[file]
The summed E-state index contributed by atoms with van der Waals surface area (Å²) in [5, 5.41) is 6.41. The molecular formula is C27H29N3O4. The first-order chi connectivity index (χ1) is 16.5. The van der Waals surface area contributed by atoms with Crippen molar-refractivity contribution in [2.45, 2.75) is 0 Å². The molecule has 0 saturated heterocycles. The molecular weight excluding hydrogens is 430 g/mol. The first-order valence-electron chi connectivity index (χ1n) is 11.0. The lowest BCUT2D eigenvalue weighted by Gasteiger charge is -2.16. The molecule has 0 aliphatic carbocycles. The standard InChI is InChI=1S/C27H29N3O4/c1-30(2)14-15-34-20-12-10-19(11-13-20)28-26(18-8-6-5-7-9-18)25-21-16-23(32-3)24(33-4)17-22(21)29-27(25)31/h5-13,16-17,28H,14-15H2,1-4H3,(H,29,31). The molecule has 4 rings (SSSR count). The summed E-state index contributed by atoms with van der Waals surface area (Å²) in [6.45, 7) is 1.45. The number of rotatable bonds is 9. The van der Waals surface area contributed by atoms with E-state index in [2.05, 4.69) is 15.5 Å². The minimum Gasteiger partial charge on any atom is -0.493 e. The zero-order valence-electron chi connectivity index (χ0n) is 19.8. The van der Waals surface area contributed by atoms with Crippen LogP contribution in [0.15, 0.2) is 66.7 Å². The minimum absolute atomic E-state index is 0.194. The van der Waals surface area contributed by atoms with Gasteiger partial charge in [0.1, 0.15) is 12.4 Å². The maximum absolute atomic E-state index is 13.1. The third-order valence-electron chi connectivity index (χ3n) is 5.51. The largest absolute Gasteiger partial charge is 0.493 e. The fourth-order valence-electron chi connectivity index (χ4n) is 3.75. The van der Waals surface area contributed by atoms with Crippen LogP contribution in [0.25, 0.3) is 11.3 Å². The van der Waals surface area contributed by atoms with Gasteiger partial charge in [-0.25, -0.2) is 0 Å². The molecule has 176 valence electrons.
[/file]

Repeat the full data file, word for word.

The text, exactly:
The summed E-state index contributed by atoms with van der Waals surface area (Å²) in [5, 5.41) is 6.41. The molecular formula is C27H29N3O4. The first-order chi connectivity index (χ1) is 16.5. The van der Waals surface area contributed by atoms with Crippen molar-refractivity contribution in [2.45, 2.75) is 0 Å². The molecule has 0 saturated heterocycles. The molecular weight excluding hydrogens is 430 g/mol. The first-order valence-electron chi connectivity index (χ1n) is 11.0. The lowest BCUT2D eigenvalue weighted by Gasteiger charge is -2.16. The molecule has 0 aliphatic carbocycles. The standard InChI is InChI=1S/C27H29N3O4/c1-30(2)14-15-34-20-12-10-19(11-13-20)28-26(18-8-6-5-7-9-18)25-21-16-23(32-3)24(33-4)17-22(21)29-27(25)31/h5-13,16-17,28H,14-15H2,1-4H3,(H,29,31). The molecule has 4 rings (SSSR count). The summed E-state index contributed by atoms with van der Waals surface area (Å²) in [6.45, 7) is 1.45. The number of rotatable bonds is 9. The van der Waals surface area contributed by atoms with E-state index in [2.05, 4.69) is 15.5 Å². The minimum Gasteiger partial charge on any atom is -0.493 e. The zero-order valence-electron chi connectivity index (χ0n) is 19.8. The van der Waals surface area contributed by atoms with Crippen LogP contribution in [0.15, 0.2) is 66.7 Å². The minimum absolute atomic E-state index is 0.194. The van der Waals surface area contributed by atoms with Gasteiger partial charge in [0.1, 0.15) is 12.4 Å². The maximum absolute atomic E-state index is 13.1. The third-order valence-electron chi connectivity index (χ3n) is 5.51. The largest absolute Gasteiger partial charge is 0.493 e. The fourth-order valence-electron chi connectivity index (χ4n) is 3.75. The van der Waals surface area contributed by atoms with Crippen LogP contribution in [0.25, 0.3) is 11.3 Å². The van der Waals surface area contributed by atoms with Gasteiger partial charge in [-0.25, -0.2) is 0 Å². The molecule has 176 valence electrons.